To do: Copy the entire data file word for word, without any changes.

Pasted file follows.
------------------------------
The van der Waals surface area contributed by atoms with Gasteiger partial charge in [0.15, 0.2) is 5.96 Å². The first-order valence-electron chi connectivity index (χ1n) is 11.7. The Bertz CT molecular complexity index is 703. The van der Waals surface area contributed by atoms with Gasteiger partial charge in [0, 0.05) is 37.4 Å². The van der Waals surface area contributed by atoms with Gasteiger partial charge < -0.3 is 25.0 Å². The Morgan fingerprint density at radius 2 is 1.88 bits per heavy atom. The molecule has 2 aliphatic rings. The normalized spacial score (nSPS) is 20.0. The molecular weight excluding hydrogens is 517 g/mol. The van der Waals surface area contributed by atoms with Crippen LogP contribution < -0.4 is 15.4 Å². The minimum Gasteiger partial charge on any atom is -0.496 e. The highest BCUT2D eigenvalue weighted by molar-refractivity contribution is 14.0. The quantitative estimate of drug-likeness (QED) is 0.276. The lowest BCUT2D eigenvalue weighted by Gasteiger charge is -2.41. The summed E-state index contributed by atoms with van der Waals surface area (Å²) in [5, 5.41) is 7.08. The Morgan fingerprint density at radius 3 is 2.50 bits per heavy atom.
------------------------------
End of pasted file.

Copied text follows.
The van der Waals surface area contributed by atoms with Gasteiger partial charge in [0.15, 0.2) is 5.96 Å². The first-order valence-electron chi connectivity index (χ1n) is 11.7. The Bertz CT molecular complexity index is 703. The van der Waals surface area contributed by atoms with Gasteiger partial charge in [0, 0.05) is 37.4 Å². The van der Waals surface area contributed by atoms with Gasteiger partial charge < -0.3 is 25.0 Å². The Morgan fingerprint density at radius 2 is 1.88 bits per heavy atom. The molecule has 2 aliphatic rings. The normalized spacial score (nSPS) is 20.0. The molecular weight excluding hydrogens is 517 g/mol. The van der Waals surface area contributed by atoms with Crippen LogP contribution < -0.4 is 15.4 Å². The minimum Gasteiger partial charge on any atom is -0.496 e. The highest BCUT2D eigenvalue weighted by molar-refractivity contribution is 14.0. The quantitative estimate of drug-likeness (QED) is 0.276. The lowest BCUT2D eigenvalue weighted by Gasteiger charge is -2.41. The summed E-state index contributed by atoms with van der Waals surface area (Å²) in [5, 5.41) is 7.08. The Morgan fingerprint density at radius 3 is 2.50 bits per heavy atom.